HistoryEdit

Anderson and colleagues from St Thomas' Hospital, London, were the first to mention a case with possible clinical findings of LEMS in 1953,[7] but Lambert, Eaton and Rooke at the Mayo Clinic were the first physicians to substantially describe the clinical and electrophysiological findings of the disease in 1956.[8][9] In 1972, the clustering of LEMS with other autoimmune diseases led to the hypothesis that it was caused by autoimmunity.[10] Studies in the 1980s confirmed the autoimmune nature,[4] and research in the 1990s demonstrated the link with antibodies against P/Q-type voltage-gated calcium channels.[1][11]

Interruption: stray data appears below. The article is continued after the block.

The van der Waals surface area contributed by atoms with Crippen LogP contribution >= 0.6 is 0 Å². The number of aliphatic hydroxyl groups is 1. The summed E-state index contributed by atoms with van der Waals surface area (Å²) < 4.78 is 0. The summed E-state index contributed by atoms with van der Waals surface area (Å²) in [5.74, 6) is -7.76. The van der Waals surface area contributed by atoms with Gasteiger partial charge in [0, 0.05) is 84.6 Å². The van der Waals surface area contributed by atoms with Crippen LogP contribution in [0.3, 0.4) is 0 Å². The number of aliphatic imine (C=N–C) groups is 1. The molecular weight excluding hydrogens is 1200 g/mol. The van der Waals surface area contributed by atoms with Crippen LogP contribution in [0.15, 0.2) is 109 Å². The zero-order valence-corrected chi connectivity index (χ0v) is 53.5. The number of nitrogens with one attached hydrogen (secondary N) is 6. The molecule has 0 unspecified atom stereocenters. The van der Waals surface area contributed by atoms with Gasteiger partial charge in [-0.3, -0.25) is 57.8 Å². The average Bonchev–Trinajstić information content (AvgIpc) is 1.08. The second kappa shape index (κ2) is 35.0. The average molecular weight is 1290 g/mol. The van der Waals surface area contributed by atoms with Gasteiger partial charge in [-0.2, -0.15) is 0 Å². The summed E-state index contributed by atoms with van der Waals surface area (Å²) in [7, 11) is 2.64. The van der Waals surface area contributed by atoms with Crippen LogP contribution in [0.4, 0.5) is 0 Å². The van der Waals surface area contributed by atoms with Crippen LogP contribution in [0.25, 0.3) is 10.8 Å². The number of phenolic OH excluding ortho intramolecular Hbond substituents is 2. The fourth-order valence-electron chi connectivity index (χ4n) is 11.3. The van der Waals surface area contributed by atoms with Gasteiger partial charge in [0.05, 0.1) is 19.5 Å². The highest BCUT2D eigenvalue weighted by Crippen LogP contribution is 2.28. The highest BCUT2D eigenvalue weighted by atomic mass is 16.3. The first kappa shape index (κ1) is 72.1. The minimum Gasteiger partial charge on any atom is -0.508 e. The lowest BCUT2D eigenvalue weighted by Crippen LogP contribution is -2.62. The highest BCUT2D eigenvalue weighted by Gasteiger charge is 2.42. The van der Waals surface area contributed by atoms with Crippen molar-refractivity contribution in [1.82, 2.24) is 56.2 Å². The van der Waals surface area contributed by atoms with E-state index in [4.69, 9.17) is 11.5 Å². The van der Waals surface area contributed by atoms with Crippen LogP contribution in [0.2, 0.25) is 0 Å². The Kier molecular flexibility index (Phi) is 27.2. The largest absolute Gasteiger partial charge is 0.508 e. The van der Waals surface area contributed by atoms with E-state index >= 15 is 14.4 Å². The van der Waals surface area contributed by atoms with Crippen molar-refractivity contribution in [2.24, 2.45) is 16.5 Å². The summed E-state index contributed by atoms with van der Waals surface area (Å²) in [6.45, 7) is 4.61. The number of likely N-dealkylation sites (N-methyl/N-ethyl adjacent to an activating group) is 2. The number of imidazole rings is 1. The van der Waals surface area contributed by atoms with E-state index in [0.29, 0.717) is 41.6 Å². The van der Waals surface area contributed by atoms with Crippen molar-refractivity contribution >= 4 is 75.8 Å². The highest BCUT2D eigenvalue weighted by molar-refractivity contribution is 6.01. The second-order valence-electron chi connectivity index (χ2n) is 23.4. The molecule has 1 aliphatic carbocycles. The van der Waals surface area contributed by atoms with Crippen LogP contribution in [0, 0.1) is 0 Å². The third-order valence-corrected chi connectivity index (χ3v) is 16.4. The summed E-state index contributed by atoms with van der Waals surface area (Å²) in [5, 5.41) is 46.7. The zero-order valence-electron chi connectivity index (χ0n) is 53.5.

ReferencesEdit

  1. 1.00 1.01 1.02 1.03 1.04 1.05 1.06 1.07 1.08 1.09 1.10 1.11 1.12 1.13 1.14 1.15 1.16 1.17 1.18 1.19 1.20 1.21 1.22 Mareska M, Gutmann L (June 2004). Lambert-Eaton myasthenic syndrome. Semin. Neurol. 24 (2): 149–53.
  2. 2.00 2.01 2.02 2.03 2.04 2.05 2.06 2.07 2.08 2.09 2.10 2.11 2.12 Verschuuren JJ, Wirtz PW, Titulaer MJ, Willems LN, van Gerven J (July 2006). Available treatment options for the management of Lambert-Eaton myasthenic syndrome. Expert Opin. Pharmacother. 7 (10): 1323–36.
  3. 3.0 3.1 3.2 3.3 Rees JH (June 2004). Paraneoplastic syndromes: when to suspect, how to confirm, and how to manage. J. Neurol. Neurosurg. Psychiatr. 75 Suppl 2 (Suppl 2): ii43–50.
  4. 4.0 4.1 4.2 4.3 4.4 4.5 4.6 4.7 4.8 Takamori M (September 2008). Lambert-Eaton myasthenic syndrome: search for alternative autoimmune targets and possible compensatory mechanisms based on presynaptic calcium homeostasis. J. Neuroimmunol. 201-202: 145–52.